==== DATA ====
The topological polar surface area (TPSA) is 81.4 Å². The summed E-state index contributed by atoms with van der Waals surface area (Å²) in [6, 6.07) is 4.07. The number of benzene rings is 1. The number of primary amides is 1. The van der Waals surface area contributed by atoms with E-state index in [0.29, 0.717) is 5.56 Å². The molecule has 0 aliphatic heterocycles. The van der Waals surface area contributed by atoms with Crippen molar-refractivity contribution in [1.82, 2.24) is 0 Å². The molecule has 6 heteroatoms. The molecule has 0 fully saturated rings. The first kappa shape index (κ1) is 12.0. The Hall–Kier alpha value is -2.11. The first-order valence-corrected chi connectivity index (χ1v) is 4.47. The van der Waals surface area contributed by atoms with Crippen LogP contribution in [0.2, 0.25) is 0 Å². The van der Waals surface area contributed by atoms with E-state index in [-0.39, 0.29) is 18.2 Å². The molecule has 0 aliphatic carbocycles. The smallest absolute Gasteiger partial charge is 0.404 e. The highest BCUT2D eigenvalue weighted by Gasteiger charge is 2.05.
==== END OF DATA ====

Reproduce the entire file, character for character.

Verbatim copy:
The topological polar surface area (TPSA) is 81.4 Å². The summed E-state index contributed by atoms with van der Waals surface area (Å²) in [6, 6.07) is 4.07. The number of benzene rings is 1. The number of primary amides is 1. The van der Waals surface area contributed by atoms with E-state index in [0.29, 0.717) is 5.56 Å². The molecule has 0 aliphatic heterocycles. The van der Waals surface area contributed by atoms with Crippen molar-refractivity contribution in [1.82, 2.24) is 0 Å². The molecule has 6 heteroatoms. The molecule has 0 fully saturated rings. The first kappa shape index (κ1) is 12.0. The Hall–Kier alpha value is -2.11. The first-order valence-corrected chi connectivity index (χ1v) is 4.47. The van der Waals surface area contributed by atoms with Crippen LogP contribution in [0.2, 0.25) is 0 Å². The van der Waals surface area contributed by atoms with E-state index in [-0.39, 0.29) is 18.2 Å². The molecule has 0 aliphatic carbocycles. The smallest absolute Gasteiger partial charge is 0.404 e. The highest BCUT2D eigenvalue weighted by Gasteiger charge is 2.05.